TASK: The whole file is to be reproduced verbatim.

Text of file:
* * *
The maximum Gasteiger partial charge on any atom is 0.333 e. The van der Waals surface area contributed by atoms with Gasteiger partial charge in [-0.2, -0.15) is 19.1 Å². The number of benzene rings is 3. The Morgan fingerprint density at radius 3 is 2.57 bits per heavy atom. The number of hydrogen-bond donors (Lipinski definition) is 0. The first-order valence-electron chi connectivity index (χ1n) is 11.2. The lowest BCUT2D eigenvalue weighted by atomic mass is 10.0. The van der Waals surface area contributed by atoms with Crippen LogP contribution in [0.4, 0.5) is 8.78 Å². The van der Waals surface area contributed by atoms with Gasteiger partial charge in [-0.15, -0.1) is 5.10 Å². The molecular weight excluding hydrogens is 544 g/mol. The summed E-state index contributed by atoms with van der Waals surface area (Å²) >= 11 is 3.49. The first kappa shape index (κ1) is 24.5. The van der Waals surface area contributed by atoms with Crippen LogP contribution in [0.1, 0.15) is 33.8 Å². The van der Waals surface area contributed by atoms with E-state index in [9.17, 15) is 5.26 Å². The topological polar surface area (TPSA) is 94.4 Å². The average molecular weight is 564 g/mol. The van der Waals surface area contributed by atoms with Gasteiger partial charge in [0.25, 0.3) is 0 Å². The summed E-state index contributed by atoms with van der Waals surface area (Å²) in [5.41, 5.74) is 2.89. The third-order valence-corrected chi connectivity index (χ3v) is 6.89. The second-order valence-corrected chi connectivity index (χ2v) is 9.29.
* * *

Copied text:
The maximum Gasteiger partial charge on any atom is 0.333 e. The van der Waals surface area contributed by atoms with Gasteiger partial charge in [-0.2, -0.15) is 19.1 Å². The number of benzene rings is 3. The Morgan fingerprint density at radius 3 is 2.57 bits per heavy atom. The number of hydrogen-bond donors (Lipinski definition) is 0. The first-order valence-electron chi connectivity index (χ1n) is 11.2. The lowest BCUT2D eigenvalue weighted by atomic mass is 10.0. The van der Waals surface area contributed by atoms with Crippen LogP contribution in [0.4, 0.5) is 8.78 Å². The van der Waals surface area contributed by atoms with Gasteiger partial charge in [-0.15, -0.1) is 5.10 Å². The molecular weight excluding hydrogens is 544 g/mol. The summed E-state index contributed by atoms with van der Waals surface area (Å²) >= 11 is 3.49. The first kappa shape index (κ1) is 24.5. The van der Waals surface area contributed by atoms with Crippen LogP contribution in [0.1, 0.15) is 33.8 Å². The van der Waals surface area contributed by atoms with E-state index in [9.17, 15) is 5.26 Å². The topological polar surface area (TPSA) is 94.4 Å². The average molecular weight is 564 g/mol. The van der Waals surface area contributed by atoms with Gasteiger partial charge in [0.25, 0.3) is 0 Å². The summed E-state index contributed by atoms with van der Waals surface area (Å²) in [5.41, 5.74) is 2.89. The third-order valence-corrected chi connectivity index (χ3v) is 6.89. The second-order valence-corrected chi connectivity index (χ2v) is 9.29.